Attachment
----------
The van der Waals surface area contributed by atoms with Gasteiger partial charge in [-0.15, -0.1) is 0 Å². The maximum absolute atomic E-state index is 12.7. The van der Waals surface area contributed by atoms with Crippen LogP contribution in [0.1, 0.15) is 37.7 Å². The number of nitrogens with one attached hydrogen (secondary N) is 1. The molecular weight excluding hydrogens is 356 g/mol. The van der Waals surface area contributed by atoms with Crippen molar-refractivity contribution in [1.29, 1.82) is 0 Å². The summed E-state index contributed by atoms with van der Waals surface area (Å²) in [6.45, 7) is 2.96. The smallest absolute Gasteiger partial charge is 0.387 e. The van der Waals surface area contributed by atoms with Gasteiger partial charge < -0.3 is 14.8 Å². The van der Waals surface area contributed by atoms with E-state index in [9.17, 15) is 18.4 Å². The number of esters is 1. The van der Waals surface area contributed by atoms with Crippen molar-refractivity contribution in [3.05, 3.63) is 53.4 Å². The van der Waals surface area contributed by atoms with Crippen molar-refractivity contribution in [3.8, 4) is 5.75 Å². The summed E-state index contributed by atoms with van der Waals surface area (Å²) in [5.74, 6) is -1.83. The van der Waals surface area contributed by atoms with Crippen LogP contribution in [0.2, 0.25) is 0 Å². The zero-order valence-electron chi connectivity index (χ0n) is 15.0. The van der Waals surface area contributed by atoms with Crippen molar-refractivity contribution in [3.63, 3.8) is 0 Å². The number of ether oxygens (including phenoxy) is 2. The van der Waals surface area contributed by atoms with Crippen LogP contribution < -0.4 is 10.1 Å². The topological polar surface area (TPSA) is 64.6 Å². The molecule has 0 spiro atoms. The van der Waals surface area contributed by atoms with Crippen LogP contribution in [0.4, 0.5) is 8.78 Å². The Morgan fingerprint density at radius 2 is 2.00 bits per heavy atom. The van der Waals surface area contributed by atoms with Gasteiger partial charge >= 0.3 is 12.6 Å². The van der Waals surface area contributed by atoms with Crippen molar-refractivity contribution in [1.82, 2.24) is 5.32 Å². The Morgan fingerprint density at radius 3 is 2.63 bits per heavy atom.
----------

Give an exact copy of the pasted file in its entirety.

The van der Waals surface area contributed by atoms with Gasteiger partial charge in [-0.15, -0.1) is 0 Å². The maximum absolute atomic E-state index is 12.7. The van der Waals surface area contributed by atoms with Crippen LogP contribution in [0.1, 0.15) is 37.7 Å². The number of nitrogens with one attached hydrogen (secondary N) is 1. The molecular weight excluding hydrogens is 356 g/mol. The van der Waals surface area contributed by atoms with Crippen molar-refractivity contribution in [1.29, 1.82) is 0 Å². The summed E-state index contributed by atoms with van der Waals surface area (Å²) in [6.45, 7) is 2.96. The smallest absolute Gasteiger partial charge is 0.387 e. The van der Waals surface area contributed by atoms with Gasteiger partial charge < -0.3 is 14.8 Å². The van der Waals surface area contributed by atoms with E-state index in [9.17, 15) is 18.4 Å². The number of esters is 1. The van der Waals surface area contributed by atoms with Crippen molar-refractivity contribution in [3.05, 3.63) is 53.4 Å². The van der Waals surface area contributed by atoms with Crippen molar-refractivity contribution in [3.8, 4) is 5.75 Å². The summed E-state index contributed by atoms with van der Waals surface area (Å²) in [5.74, 6) is -1.83. The van der Waals surface area contributed by atoms with Crippen LogP contribution in [0.2, 0.25) is 0 Å². The zero-order valence-electron chi connectivity index (χ0n) is 15.0. The van der Waals surface area contributed by atoms with Crippen molar-refractivity contribution in [3.63, 3.8) is 0 Å². The number of ether oxygens (including phenoxy) is 2. The van der Waals surface area contributed by atoms with Crippen LogP contribution < -0.4 is 10.1 Å². The topological polar surface area (TPSA) is 64.6 Å². The molecule has 0 spiro atoms. The van der Waals surface area contributed by atoms with Crippen LogP contribution in [0.4, 0.5) is 8.78 Å². The Morgan fingerprint density at radius 2 is 2.00 bits per heavy atom. The van der Waals surface area contributed by atoms with Gasteiger partial charge >= 0.3 is 12.6 Å². The van der Waals surface area contributed by atoms with Crippen molar-refractivity contribution in [1.82, 2.24) is 5.32 Å². The Morgan fingerprint density at radius 3 is 2.63 bits per heavy atom.